Many property investors dread capital gains tax.
But a deeper understanding of what it is and how it works can help you to make tax-savvy decisions about your property investments.
What is capital gains tax?
A capital gain is the profit you make when you sell an asset for more than it cost you to acquire it. And capital gains tax (CGT) is the tax you pay on that profit.
Who pays it?
If you’ve made a profit selling an asset or investment, including an investment property, you might have to pay capital gains tax.
Capital gains tax may be payable on profits made from selling assets such as property, land or shares. It applies regardless of whether you purchased or inherited the asset.
It doesn’t, however, apply to any profits made from selling your primary residence. Only profits made from selling investment property or land might be subject to capital gains tax. Nor does it apply to assets acquired before 20 September 1985. It also generally doesn’t apply to any capital gains made from selling cars, personal use assets worth less than $10,000 or any prizes you might have won.
If you have made a capital gain from the sale of a shared asset, you’ll need to work out each owner’s individual interest in the asset. That will then determine each party’s individual capital gain.
When do you pay it?
Any capital gains you make need to be included as part of your personal income in your tax return in the year you sell your asset.
How much is it?
Although capital gains tax has its own name, it’s not actually a standalone tax. Because your capital gains are included in your personal income, the amount of tax you pay on them will be determined by what income bracket you fall into.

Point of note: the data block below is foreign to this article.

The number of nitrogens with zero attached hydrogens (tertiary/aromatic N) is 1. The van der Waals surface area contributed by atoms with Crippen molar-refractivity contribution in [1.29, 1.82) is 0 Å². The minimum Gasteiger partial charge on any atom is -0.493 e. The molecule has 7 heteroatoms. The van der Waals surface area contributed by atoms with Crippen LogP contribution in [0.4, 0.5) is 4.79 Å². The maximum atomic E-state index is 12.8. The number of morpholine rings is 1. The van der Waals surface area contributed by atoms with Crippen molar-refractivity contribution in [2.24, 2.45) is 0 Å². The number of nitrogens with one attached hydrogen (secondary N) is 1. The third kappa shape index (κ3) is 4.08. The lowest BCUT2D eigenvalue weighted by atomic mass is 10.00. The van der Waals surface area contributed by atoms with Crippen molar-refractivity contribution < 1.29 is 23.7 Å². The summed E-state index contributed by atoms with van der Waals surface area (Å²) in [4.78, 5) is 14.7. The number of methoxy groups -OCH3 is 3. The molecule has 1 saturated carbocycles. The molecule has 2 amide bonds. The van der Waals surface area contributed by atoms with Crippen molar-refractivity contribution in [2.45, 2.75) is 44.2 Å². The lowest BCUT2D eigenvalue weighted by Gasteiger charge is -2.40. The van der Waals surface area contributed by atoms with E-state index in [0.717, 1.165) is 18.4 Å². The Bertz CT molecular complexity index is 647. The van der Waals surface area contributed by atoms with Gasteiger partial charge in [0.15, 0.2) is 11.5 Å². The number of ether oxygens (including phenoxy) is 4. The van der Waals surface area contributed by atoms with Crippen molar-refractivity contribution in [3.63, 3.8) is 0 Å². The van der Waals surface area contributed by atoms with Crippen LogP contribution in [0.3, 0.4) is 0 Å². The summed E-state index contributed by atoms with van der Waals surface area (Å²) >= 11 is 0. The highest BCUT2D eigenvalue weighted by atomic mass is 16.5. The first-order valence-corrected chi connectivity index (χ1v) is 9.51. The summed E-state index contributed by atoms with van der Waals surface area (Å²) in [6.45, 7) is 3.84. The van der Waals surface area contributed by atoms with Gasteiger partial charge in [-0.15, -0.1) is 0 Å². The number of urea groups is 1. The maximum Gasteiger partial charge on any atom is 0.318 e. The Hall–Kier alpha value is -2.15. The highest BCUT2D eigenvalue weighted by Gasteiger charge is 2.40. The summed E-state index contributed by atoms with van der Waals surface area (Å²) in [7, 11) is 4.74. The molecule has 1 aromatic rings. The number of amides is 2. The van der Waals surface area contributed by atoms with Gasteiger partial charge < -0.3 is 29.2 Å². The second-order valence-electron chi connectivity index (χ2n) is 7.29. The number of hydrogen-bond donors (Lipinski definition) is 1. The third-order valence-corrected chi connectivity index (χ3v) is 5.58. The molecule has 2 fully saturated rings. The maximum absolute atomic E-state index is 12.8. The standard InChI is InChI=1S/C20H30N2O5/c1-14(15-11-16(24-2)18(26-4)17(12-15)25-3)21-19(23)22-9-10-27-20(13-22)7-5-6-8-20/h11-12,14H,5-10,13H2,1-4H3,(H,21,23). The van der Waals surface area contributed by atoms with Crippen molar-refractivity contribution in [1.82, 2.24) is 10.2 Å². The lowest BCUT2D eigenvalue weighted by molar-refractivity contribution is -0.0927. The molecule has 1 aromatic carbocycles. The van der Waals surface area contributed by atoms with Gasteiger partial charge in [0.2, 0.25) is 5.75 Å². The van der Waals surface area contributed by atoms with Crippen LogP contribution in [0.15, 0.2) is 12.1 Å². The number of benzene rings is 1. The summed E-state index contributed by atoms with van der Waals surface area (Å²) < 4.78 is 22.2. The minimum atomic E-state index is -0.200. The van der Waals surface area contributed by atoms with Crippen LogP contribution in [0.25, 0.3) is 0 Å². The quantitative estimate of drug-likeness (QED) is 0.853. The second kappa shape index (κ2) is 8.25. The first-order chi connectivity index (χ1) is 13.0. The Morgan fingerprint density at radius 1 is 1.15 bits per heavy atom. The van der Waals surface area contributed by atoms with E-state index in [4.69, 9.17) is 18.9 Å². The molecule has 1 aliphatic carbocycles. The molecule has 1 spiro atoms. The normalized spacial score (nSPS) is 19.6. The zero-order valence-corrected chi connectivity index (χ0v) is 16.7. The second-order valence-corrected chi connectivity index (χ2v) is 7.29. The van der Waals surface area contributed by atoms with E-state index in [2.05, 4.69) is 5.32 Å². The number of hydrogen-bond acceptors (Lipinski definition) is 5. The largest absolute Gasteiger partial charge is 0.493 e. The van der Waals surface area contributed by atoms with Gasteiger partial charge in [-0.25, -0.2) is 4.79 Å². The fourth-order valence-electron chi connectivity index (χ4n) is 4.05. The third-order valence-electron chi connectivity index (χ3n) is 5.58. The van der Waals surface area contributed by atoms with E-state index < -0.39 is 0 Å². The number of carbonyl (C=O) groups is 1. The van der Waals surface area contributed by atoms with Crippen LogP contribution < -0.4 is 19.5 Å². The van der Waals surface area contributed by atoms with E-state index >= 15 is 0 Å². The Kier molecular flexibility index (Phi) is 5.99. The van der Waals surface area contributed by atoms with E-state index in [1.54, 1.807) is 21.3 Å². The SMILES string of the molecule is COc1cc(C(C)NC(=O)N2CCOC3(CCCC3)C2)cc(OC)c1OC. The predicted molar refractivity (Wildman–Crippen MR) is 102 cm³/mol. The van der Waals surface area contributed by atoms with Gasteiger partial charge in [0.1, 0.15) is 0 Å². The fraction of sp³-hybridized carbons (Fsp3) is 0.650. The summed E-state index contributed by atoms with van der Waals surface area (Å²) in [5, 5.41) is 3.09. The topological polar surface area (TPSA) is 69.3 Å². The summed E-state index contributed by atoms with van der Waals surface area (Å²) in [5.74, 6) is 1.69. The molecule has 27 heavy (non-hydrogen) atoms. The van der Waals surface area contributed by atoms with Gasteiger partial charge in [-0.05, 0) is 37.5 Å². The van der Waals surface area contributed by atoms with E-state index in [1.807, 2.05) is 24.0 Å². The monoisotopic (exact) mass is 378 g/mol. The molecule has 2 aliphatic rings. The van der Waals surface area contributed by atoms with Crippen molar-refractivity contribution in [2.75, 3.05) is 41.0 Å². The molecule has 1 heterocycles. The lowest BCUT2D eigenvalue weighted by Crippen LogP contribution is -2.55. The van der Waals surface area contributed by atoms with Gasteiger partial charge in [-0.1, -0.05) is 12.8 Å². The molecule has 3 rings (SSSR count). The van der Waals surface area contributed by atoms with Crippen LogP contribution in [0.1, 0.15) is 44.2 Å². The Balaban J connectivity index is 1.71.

Because capital gains are included in your total income, any strategies that reduce your taxable income – such as making a tax-deductible super contribution – may help to reduce the amount of tax payable on your capital gains. Seek advice from your accountant about this.
A capital gains tax discount may apply if you owned the asset for more than a year before selling it. If you’re eligible for a CGT discount, you’re likely to only be taxed on half of your capital gain.
What about capital losses?
Just as you make a capital gain when you sell an asset at a profit, you make a capital loss when you sell an asset for less than it cost you to acquire it.
A capital loss may be used to reduce your capital gains in the year the loss occurs, or it may be carried forward to offset against future capital gains. This may reduce the tax you need to pay. There’s no time limit on how long you can carry forward a capital loss.
You need to keep records of every transaction, event or circumstance that is relevant to proving whether you’ve made a capital gain or loss from an asset for five years after you sell that asset. Again, your accountant is the best person to provide advice.
How do you calculate your capital gains?
To calculate your net capital gain, add up your capital gains over the financial year and subtract your capital losses (including any from previous years that haven’t yet been claimed) and any capital gains discounts you may be entitled to.
The information above is general, and you should seek advice that is specific to your own circumstances. For professional advice about tax-related matters, talk to a qualified accountant. And for expert advice about Perth property investment, get in touch with our specialist property management team.